The digital gold rush is on across America, as cities scramble to develop free or low-cost Wi-Fi zones. These public on-ramps to the Internet are designed to provide every citizen with a form of always-on, high-speed Internet access–at the playground, in the office or at home–at low or no cost.
Dozens of communities large and small, in red states and blue, are either planning or currently constructing Wi-Fi systems. Community leaders–from Philadelphia; Houston; Columbia, South Carolina; and San Francisco, to name a few–recognize that creating a citywide Wi-Fi zone is not only vital for economic development and public safety but helps insure that Americans who can’t now afford digital communications on their own can also tap in to the riches and convenience of the Internet. But there is no such thing as a free digital lunch.
Consumers and public officials should have no illusions that what is being touted as a public benefit is also designed to spur the growth of a mobile marketing ecosystem, an emerging field of electronic commerce that is expected to generate huge revenues for Google, Microsoft, AT&T and many others. Soon, wherever we wander, a ubiquitous online environment will follow us with ads and information dovetailed to our interests and our geographic location.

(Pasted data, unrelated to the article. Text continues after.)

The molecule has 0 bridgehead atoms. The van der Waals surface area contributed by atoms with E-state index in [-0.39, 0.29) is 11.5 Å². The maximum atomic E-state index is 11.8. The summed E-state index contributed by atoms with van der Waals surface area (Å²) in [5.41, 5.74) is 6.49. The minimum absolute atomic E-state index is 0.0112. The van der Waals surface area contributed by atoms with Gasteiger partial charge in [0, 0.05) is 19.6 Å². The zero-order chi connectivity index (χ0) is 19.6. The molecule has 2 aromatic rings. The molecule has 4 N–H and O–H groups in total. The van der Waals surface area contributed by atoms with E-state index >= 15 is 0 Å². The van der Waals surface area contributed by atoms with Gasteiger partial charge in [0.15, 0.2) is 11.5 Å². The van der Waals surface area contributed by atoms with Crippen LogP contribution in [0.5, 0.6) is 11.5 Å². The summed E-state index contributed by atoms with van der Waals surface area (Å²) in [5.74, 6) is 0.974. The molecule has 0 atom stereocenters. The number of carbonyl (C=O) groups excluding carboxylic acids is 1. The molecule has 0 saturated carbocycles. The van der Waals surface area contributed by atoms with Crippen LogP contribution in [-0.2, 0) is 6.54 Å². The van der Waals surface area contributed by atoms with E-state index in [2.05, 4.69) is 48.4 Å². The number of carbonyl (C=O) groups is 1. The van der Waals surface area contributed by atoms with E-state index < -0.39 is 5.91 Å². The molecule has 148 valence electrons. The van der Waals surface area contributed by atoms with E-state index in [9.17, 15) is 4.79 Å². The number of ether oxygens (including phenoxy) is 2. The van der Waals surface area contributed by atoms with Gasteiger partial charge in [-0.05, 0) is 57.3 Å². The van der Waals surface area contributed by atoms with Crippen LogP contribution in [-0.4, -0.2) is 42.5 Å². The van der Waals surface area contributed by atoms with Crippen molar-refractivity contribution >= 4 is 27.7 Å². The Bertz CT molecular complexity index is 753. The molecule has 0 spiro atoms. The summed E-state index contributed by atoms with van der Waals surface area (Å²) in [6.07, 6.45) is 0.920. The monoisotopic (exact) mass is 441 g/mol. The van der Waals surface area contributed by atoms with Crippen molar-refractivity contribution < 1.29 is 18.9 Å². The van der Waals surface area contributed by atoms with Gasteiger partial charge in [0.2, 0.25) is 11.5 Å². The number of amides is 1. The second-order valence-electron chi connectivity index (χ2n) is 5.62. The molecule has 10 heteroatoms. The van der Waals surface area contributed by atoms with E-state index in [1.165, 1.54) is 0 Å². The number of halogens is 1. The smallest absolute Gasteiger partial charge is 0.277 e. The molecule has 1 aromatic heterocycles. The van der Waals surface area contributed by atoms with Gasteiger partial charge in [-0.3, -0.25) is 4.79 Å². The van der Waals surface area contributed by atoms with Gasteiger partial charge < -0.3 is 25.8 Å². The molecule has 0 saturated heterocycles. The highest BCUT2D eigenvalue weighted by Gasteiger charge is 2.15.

Unless municipal leaders object, citizens and visitors will be subjected to intensive data-mining of their web searches, e-mail messages and other online activities are tracked, profiled and targeted. The inevitable consequences are an erosion of online privacy, potential new threats of surveillance by law enforcement agencies and private parties, and the growing commercialization of culture.
Mining Your Data
Consider the application submitted to the City of San Francisco in February by search giant Google and its partner, the Internet service provider Earthlink. One of six Wi-Fi bids being considered by the City of San Francisco, the Google/Earthlink plan has attracted the most attention. Under this proposal, Google would provide a free but relatively low-speed Internet service available throughout the city (Earthlink would operate a higher-speed service on the same system charging users $20 a month). The costs of operating the “free” service would be offset by Google’s plans to use the network to promote its interactive advertising services.
Everyone who uses the Google network would first be directed to a portal page, where they would be offered an array of what Google terms “personalized consumer products.” Through those products and other technologies, Google plans, according to its proposal, to “target advertisements to specific geographical locations and to user interests.”
What this means is that Google and Earthlink plan to use online files (known as cookies) and other data-collection techniques to profile users and deliver precise, personalized advertising as they surf the Internet. (Earthlink is working with the interactive ad company DoubleClick, which collects and analyzes enormous amounts of information online to engage in individual interactive ad targeting.)